Personal Reflections On Life and Art...
19 May 2018

Personal Reflections On Life and Art…

Every now and then, I engage in something personal on the site. I know it isn’t often that I do this, and this is something I usually only ever do at the end of the year, for my “year in recap” posts. Today, however, a confluence of factors (which I’ll be telling you about below), led to me feeling compelled to write this reflective type of post, and share a more personal side of me with you, that may have little to do with fashion. Although in chronological order, what I’m going to be telling you about may seem rather disparate and random at first, I promise that I’ll thread them together, so that they will, in the end, make sense. Brace yourselves for a rather lengthy and wordy post, so do bear with me will you, because it isn’t often that I bare my soul on the site.

A couple of days ago, one of the books I’d recently purchased, is entitled Strings Attached. While the title may be suggestive of some illicit affair or romantic entanglement, I’m sorry to disappoint you, but it isn’t. Instead, it’s actually a memoir about Jerry Kupchynsky, a Ukranian musician, teacher (he taught string instruments), and conductor. The memoir was jointly written by one of his daughters Melanie Kupchynsky, and students, Joanne Lipman.

From the little snippet in my bio here, some of you might already know that I’m classically trained in flute and piano. Throughout the course of my musical education, I’ve also studied under Eastern European professors. So, as you can probably understand, the subject matter in Strings Attached, really resonated (pun not intended) with me.

Artsy-fartsy shot of my flute and some sheet music.
Credits to Tan Meng Yoe for photography and editing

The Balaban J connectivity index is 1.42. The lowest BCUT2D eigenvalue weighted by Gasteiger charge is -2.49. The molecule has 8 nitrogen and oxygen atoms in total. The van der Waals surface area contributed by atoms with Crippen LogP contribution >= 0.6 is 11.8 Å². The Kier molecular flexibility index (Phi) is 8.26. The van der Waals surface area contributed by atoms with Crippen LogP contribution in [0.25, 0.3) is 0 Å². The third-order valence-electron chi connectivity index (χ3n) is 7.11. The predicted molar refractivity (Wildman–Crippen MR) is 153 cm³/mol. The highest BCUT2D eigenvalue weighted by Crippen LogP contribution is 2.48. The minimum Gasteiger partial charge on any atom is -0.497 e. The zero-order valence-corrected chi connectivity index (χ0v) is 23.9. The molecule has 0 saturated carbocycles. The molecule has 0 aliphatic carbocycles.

I really could relate to the tough love approach documented in the book. With Eastern European teachers, there’s no mollycoddling or sugar-coating. They really don’t have any qualms about yelling in class, telling you how horrible you are, and in short, that you suck. Just like Mr. K in the book, my teachers’ favourite words were, “AGAIN!” and “STOP!!! WHAT YOU DOING?!?” while slamming the piano or table, forcefully. I’ve had my fair share of being close to tears, at what I felt was my breaking point, ready to throw in the towel many times during lessons. Yet, I simply had to suck it up, and repeat the phrase, chord, or even note, ad infinitum. Years of tough love really did make me stronger, and more resilient, just like it did, for both Melanie and Joanne. But, though these teachers may come across as insane, stoic, unreasonable power mongers, they really did have a big heart beneath that impenetrable exterior. They were always there welcoming us with open arms and a great big hug after our recital, telling us how well we performed. And, if we messed up, they are there to comfort us  all the same, reminding us that even professionals and the most seasoned performers mess up on stage once in a while.

Bei In the Recording Studio
2007: Candid photo taken In the Recording Studio. We were recording my composition (written for the violin) for a friend’s short film competition submission